- Standard Number:
OSHA requirements are set by statute, standards and regulations. Our interpretation letters explain these requirements and how they apply to particular circumstances, but they cannot create additional employer obligations. This letter constitutes OSHA's interpretation of the requirements discussed. Note that our enforcement guidance may be affected by changes to OSHA rules. Also, from time to time we update our guidance in response to new information. To keep apprised of such developments, you can consult OSHA's website at http://www.osha.gov.
November 20, 1991
Mr. John M. Syptak
Department of Plastic Surgery
Health Science Center
Post Office Box 376
Charlottesville, Virginia 22908
Dear Mr. Syptak:
This is in further response to your letter of September 12, concerning occupational protective footwear for molten metal workers in the foundry industry.
In regard to your question in the third paragraph of your letter, a "molders" shoe is a generic term for a "slip on" safety boot worn by pourers and molders who are exposed to the hazard of molten metal in foundries. The Occupational Safety and Health Administration (OSHA) agrees that openings in any personal protective equipment that allow an employee to be exposed to a hazard constitute a violation of 29 CFR 1910.132(c).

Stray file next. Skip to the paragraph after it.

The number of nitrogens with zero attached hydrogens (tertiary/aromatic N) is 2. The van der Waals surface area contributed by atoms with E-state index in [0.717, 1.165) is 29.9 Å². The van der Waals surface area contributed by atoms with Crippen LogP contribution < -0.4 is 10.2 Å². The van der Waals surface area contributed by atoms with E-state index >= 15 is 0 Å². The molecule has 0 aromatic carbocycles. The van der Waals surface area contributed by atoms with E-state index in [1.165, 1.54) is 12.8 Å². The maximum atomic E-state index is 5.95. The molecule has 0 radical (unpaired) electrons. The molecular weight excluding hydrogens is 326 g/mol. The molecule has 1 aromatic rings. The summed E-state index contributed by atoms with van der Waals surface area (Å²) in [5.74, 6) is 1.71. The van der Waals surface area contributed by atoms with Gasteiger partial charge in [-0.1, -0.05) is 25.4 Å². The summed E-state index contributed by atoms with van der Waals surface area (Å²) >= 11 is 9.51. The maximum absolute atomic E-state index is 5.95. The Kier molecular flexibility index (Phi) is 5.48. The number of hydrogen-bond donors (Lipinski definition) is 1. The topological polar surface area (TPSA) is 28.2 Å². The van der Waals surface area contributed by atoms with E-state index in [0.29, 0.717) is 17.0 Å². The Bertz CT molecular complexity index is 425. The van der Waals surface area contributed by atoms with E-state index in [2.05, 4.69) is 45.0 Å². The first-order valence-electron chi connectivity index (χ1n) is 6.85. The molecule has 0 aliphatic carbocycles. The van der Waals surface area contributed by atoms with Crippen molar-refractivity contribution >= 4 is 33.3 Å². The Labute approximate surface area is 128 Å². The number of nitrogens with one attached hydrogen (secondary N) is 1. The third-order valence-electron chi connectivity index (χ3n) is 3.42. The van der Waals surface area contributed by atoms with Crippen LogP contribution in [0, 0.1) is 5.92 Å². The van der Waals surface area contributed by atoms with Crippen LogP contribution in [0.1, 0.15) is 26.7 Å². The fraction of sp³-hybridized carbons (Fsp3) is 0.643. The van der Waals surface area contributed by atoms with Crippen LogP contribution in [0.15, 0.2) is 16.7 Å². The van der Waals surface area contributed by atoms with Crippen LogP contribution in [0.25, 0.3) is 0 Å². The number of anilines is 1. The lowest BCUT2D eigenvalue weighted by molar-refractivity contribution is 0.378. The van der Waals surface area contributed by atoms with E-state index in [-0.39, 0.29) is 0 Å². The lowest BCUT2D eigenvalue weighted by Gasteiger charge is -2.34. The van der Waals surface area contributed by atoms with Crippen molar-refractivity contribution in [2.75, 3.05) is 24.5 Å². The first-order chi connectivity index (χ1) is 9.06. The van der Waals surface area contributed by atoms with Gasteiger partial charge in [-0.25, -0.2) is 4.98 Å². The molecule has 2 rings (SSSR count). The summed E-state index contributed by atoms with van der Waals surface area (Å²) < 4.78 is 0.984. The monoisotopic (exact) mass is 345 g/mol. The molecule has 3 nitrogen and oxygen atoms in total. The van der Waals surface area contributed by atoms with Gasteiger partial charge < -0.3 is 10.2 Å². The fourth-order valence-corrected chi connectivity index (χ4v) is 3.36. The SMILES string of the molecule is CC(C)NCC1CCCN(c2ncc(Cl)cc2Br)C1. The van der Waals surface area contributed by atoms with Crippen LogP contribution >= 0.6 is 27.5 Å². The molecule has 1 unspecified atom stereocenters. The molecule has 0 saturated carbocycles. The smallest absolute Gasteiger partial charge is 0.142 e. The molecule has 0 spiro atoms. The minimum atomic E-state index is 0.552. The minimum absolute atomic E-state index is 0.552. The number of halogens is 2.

The OSHA standard 29 CFR 1910.132(a) requires personal protective equipment, including footwear to be worn by employees, whenever there are hazards capable of causing injury by physical contact. Furthermore, the standard requires safe design and construction of personal protective equipment for the work to be performed.
The employer is responsible for the evaluation of specific workplace situations and activities to determine potential foot injury hazards and to determine whether foot protection is required and, if so, what type is to be worn.
Your comments have been sent to OSHA's Directorate of Safety Standards Programs for their information and consideration in any future rulemaking in this area.
Thank you for your interest in occupational safety and health. If we may be of further assistance, please do not hesitate to contact us.
Gerard F. Scannell